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I'm still learning piano, but I find that the biggest obstacle to rapid learning is your sight-reading capability. Often that is the bottleneck rather than technique. I find that it's important to sightread a piece all the way through before I start working on it, even if that's slow and very difficult. After than I recommend breaking the piece down into sections and using a metronome and/or counting. It totally depends on your skill and the difficulty of the piece, but those two methods help me learn stuff rapidly and get it in good shape. But if you have never had a piano lesson, you definitely should. Becoming a competent player without a teacher is not really possible. If you can't get a teacher, just find a musician that you can play for so you can get feedback. There is so much about voicing, articulation, etc that you just won't intuitively think about on your own.
This is excellent advice. Pretty much every word. I have a degree in music and have played the piano since I was about 8 years old (I'm 50 now). I had three teachers before settling and staying with my last one that I had until college. I learned a VERY bad habit from the first three and was too young to heed the advice of my fourth and final (and by far the best) teacher. The worst habit I had and foolishly never corrected when I had the chance with him was sight reading.

To this day there are pianists who are YEARS from my level of playing who could sight read 50 times better than me. I can have a first year or two students piano book piece in front of me and could not play it seamlessly through at first shot. It would take multiple run throughs before I could get it down. All because I refused to RE LEARN how to sight read because I didn't want to play simplistic pieces again. I was "above" that. Well, now is the time and I'm FINALLY starting to re learn properly how to sight read.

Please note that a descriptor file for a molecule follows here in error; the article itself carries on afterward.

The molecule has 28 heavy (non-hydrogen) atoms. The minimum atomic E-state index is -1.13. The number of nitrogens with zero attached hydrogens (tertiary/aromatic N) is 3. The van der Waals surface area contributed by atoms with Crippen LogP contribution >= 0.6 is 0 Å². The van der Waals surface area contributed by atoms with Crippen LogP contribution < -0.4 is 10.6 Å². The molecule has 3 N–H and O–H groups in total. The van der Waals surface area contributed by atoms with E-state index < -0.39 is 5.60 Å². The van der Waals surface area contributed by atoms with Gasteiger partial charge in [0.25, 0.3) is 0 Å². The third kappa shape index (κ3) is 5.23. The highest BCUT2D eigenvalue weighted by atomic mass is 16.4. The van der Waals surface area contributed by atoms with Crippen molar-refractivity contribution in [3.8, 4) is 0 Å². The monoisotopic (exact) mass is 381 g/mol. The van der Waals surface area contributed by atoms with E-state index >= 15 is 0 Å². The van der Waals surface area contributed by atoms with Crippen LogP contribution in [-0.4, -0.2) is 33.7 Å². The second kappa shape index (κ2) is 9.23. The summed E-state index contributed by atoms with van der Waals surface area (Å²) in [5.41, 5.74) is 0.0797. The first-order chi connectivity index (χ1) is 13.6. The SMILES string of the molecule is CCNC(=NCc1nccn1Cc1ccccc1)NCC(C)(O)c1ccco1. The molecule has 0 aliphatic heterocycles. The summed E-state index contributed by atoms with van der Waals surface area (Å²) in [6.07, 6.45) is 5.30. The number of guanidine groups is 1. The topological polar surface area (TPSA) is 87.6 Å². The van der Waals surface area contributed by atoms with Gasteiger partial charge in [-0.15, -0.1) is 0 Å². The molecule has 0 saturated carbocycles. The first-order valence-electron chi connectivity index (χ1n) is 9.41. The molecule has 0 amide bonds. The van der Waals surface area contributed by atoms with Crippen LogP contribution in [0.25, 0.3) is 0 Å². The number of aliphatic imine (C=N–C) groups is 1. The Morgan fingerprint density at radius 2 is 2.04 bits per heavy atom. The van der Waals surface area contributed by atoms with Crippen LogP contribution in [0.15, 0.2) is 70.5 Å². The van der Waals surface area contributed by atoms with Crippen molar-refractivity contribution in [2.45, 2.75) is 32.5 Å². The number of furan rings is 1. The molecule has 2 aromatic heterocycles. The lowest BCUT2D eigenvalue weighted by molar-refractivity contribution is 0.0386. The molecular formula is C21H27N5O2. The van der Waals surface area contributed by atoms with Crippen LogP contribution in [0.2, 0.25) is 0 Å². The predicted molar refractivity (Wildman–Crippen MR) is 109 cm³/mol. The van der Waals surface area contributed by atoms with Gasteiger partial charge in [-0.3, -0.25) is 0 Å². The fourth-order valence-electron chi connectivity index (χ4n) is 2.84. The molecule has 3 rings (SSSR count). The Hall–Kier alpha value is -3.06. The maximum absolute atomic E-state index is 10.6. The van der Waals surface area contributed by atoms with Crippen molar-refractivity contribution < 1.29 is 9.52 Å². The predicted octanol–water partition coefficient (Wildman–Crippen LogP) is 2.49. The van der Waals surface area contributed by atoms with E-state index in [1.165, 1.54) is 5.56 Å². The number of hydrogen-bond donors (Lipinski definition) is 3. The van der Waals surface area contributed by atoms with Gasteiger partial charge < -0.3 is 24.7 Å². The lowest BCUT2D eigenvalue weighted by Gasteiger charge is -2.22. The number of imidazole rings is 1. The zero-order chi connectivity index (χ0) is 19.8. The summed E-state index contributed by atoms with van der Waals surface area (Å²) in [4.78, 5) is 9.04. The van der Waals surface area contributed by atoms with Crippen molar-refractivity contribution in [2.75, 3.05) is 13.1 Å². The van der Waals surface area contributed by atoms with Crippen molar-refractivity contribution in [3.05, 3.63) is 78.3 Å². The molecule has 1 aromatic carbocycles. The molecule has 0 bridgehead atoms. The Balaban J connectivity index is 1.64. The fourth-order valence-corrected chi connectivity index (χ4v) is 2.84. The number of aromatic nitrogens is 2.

This is why Ice Cream's advice is key. Find a teacher and a damn good one and TAKE lessons. There are things that are almost impossible to learn on your own if you ever want to get to a certain level of proficiency and there are things that are actually impossible to intuit when it comes to technique. But learn the PROPER way to sight read (which in a nutshell is when you NEVER have to look down at the keyboard for finger placement before playing a note(s)). I have played Rachmaninoff preludes, Shubert Impromptus, Chopin Polonaises, Grieg & Beethoven's 1st Piano Concertos amongst many other pieces. The hardest part of any piece I play is struggling through the first 10 or so run-through's of the piece because of my lousy sight reading abilities. Take Ice Cream's advice to heart. It's good stuff. Good luck.

V
 

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Discussion Starter · #9 ·
All of y'all are correct, I know that I need to take a few lessons knowing that I would advance more rapidly than I am. I'll post here when I start them.